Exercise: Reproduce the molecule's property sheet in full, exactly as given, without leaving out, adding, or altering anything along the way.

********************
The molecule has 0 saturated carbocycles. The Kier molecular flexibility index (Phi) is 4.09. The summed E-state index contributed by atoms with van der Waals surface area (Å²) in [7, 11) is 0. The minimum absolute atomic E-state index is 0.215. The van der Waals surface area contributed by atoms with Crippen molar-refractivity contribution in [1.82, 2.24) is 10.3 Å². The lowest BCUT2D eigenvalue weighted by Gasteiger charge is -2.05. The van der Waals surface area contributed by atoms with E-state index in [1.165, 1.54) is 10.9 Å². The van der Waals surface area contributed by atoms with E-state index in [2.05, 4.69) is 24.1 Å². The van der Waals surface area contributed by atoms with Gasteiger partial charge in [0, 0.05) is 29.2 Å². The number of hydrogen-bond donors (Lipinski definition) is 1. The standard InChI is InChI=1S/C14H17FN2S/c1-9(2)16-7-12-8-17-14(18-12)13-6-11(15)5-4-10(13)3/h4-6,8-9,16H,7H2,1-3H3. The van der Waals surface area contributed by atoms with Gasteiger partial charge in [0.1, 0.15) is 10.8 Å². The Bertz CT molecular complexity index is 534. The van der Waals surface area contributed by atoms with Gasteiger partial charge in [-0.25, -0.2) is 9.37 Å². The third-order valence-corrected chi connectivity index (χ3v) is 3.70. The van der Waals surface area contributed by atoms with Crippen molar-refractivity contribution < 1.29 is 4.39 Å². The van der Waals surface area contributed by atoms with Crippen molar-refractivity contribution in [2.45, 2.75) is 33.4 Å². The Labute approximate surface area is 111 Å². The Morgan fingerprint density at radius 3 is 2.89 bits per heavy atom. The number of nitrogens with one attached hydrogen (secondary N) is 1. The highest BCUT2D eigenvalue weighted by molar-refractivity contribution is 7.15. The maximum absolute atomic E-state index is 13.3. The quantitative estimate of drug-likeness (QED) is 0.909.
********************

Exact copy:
The molecule has 0 saturated carbocycles. The Kier molecular flexibility index (Phi) is 4.09. The summed E-state index contributed by atoms with van der Waals surface area (Å²) in [7, 11) is 0. The minimum absolute atomic E-state index is 0.215. The van der Waals surface area contributed by atoms with Crippen molar-refractivity contribution in [1.82, 2.24) is 10.3 Å². The lowest BCUT2D eigenvalue weighted by Gasteiger charge is -2.05. The van der Waals surface area contributed by atoms with E-state index in [1.165, 1.54) is 10.9 Å². The van der Waals surface area contributed by atoms with E-state index in [2.05, 4.69) is 24.1 Å². The van der Waals surface area contributed by atoms with Gasteiger partial charge in [0, 0.05) is 29.2 Å². The number of hydrogen-bond donors (Lipinski definition) is 1. The standard InChI is InChI=1S/C14H17FN2S/c1-9(2)16-7-12-8-17-14(18-12)13-6-11(15)5-4-10(13)3/h4-6,8-9,16H,7H2,1-3H3. The van der Waals surface area contributed by atoms with Gasteiger partial charge in [0.1, 0.15) is 10.8 Å². The Bertz CT molecular complexity index is 534. The van der Waals surface area contributed by atoms with Gasteiger partial charge in [-0.25, -0.2) is 9.37 Å². The third-order valence-corrected chi connectivity index (χ3v) is 3.70. The van der Waals surface area contributed by atoms with Crippen molar-refractivity contribution < 1.29 is 4.39 Å². The van der Waals surface area contributed by atoms with Crippen molar-refractivity contribution in [2.45, 2.75) is 33.4 Å². The Labute approximate surface area is 111 Å². The Morgan fingerprint density at radius 3 is 2.89 bits per heavy atom. The number of nitrogens with one attached hydrogen (secondary N) is 1. The highest BCUT2D eigenvalue weighted by molar-refractivity contribution is 7.15. The maximum absolute atomic E-state index is 13.3. The quantitative estimate of drug-likeness (QED) is 0.909.